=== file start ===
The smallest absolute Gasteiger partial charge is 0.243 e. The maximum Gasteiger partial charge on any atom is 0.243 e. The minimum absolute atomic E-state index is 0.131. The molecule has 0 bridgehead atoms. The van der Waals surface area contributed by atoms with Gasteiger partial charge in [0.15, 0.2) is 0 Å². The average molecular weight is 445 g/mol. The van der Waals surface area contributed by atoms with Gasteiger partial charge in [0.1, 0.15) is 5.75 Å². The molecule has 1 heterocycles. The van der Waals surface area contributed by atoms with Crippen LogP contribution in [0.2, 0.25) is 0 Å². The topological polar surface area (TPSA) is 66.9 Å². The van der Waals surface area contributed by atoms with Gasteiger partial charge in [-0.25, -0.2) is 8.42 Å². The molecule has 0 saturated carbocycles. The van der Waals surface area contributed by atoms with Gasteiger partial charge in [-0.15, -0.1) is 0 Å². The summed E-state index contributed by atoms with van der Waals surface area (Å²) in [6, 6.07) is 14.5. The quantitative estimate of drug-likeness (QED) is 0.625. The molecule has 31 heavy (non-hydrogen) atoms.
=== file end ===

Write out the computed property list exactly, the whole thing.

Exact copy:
The smallest absolute Gasteiger partial charge is 0.243 e. The maximum Gasteiger partial charge on any atom is 0.243 e. The minimum absolute atomic E-state index is 0.131. The molecule has 0 bridgehead atoms. The van der Waals surface area contributed by atoms with Gasteiger partial charge in [0.15, 0.2) is 0 Å². The average molecular weight is 445 g/mol. The van der Waals surface area contributed by atoms with Gasteiger partial charge in [0.1, 0.15) is 5.75 Å². The molecule has 1 heterocycles. The van der Waals surface area contributed by atoms with Crippen LogP contribution in [0.2, 0.25) is 0 Å². The topological polar surface area (TPSA) is 66.9 Å². The van der Waals surface area contributed by atoms with Gasteiger partial charge in [-0.25, -0.2) is 8.42 Å². The molecule has 0 saturated carbocycles. The van der Waals surface area contributed by atoms with Gasteiger partial charge in [-0.15, -0.1) is 0 Å². The summed E-state index contributed by atoms with van der Waals surface area (Å²) in [6, 6.07) is 14.5. The quantitative estimate of drug-likeness (QED) is 0.625. The molecule has 31 heavy (non-hydrogen) atoms.